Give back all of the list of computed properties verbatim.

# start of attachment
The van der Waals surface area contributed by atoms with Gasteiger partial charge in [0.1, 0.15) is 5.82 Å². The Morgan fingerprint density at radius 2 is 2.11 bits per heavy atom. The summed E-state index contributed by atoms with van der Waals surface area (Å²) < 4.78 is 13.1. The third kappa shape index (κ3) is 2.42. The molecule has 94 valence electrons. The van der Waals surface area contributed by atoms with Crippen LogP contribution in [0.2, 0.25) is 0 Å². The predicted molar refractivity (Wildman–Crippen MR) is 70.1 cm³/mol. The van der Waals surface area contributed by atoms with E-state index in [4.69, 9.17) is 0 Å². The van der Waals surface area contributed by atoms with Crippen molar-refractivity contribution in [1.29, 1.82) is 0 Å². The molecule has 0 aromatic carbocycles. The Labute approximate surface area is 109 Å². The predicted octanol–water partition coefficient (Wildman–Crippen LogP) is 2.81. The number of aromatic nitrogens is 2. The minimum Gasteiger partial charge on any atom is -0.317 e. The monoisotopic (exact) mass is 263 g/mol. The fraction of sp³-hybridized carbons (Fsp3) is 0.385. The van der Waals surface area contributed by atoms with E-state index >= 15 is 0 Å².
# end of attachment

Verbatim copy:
The van der Waals surface area contributed by atoms with Gasteiger partial charge in [0.1, 0.15) is 5.82 Å². The Morgan fingerprint density at radius 2 is 2.11 bits per heavy atom. The summed E-state index contributed by atoms with van der Waals surface area (Å²) < 4.78 is 13.1. The third kappa shape index (κ3) is 2.42. The molecule has 94 valence electrons. The van der Waals surface area contributed by atoms with Crippen LogP contribution in [0.2, 0.25) is 0 Å². The predicted molar refractivity (Wildman–Crippen MR) is 70.1 cm³/mol. The van der Waals surface area contributed by atoms with E-state index in [4.69, 9.17) is 0 Å². The van der Waals surface area contributed by atoms with Crippen molar-refractivity contribution in [1.29, 1.82) is 0 Å². The molecule has 0 aromatic carbocycles. The Labute approximate surface area is 109 Å². The predicted octanol–water partition coefficient (Wildman–Crippen LogP) is 2.81. The number of aromatic nitrogens is 2. The minimum Gasteiger partial charge on any atom is -0.317 e. The monoisotopic (exact) mass is 263 g/mol. The fraction of sp³-hybridized carbons (Fsp3) is 0.385. The van der Waals surface area contributed by atoms with E-state index >= 15 is 0 Å².